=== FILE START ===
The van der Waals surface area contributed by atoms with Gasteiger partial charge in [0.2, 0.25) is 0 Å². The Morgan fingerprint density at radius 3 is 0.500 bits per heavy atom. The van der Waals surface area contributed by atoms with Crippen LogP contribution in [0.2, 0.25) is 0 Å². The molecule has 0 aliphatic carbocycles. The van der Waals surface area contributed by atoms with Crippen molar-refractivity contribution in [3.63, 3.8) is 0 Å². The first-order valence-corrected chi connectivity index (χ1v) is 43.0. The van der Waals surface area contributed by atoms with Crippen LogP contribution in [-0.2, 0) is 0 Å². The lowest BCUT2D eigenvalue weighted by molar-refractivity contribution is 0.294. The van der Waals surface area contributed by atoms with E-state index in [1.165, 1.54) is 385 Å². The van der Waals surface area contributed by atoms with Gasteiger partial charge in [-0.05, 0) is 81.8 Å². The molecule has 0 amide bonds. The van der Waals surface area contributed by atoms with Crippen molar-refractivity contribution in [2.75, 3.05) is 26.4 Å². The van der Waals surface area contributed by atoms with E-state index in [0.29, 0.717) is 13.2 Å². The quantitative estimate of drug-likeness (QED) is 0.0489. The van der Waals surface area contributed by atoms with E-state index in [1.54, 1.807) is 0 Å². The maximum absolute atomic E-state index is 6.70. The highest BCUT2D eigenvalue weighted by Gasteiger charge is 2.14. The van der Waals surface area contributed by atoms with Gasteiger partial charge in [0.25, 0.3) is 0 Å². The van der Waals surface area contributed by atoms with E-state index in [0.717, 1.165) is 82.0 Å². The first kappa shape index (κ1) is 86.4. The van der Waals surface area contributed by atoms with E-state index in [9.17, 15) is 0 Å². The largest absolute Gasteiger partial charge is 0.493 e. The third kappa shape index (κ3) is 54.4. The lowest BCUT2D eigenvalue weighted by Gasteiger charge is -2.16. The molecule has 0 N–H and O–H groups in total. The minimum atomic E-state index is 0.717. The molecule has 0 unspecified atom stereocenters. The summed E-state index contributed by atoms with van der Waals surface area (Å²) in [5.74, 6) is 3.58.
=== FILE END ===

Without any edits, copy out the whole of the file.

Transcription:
The van der Waals surface area contributed by atoms with Gasteiger partial charge in [0.2, 0.25) is 0 Å². The Morgan fingerprint density at radius 3 is 0.500 bits per heavy atom. The van der Waals surface area contributed by atoms with Crippen LogP contribution in [0.2, 0.25) is 0 Å². The molecule has 0 aliphatic carbocycles. The van der Waals surface area contributed by atoms with Crippen molar-refractivity contribution in [3.63, 3.8) is 0 Å². The first-order valence-corrected chi connectivity index (χ1v) is 43.0. The van der Waals surface area contributed by atoms with Crippen LogP contribution in [-0.2, 0) is 0 Å². The lowest BCUT2D eigenvalue weighted by molar-refractivity contribution is 0.294. The van der Waals surface area contributed by atoms with E-state index in [1.165, 1.54) is 385 Å². The van der Waals surface area contributed by atoms with Gasteiger partial charge in [-0.05, 0) is 81.8 Å². The molecule has 0 amide bonds. The van der Waals surface area contributed by atoms with Crippen molar-refractivity contribution in [2.75, 3.05) is 26.4 Å². The van der Waals surface area contributed by atoms with E-state index in [0.29, 0.717) is 13.2 Å². The quantitative estimate of drug-likeness (QED) is 0.0489. The van der Waals surface area contributed by atoms with E-state index in [1.54, 1.807) is 0 Å². The maximum absolute atomic E-state index is 6.70. The highest BCUT2D eigenvalue weighted by Gasteiger charge is 2.14. The van der Waals surface area contributed by atoms with Gasteiger partial charge in [0.25, 0.3) is 0 Å². The van der Waals surface area contributed by atoms with E-state index in [0.717, 1.165) is 82.0 Å². The first kappa shape index (κ1) is 86.4. The van der Waals surface area contributed by atoms with E-state index in [9.17, 15) is 0 Å². The largest absolute Gasteiger partial charge is 0.493 e. The third kappa shape index (κ3) is 54.4. The lowest BCUT2D eigenvalue weighted by Gasteiger charge is -2.16. The molecule has 0 N–H and O–H groups in total. The minimum atomic E-state index is 0.717. The molecule has 0 unspecified atom stereocenters. The summed E-state index contributed by atoms with van der Waals surface area (Å²) in [5.74, 6) is 3.58.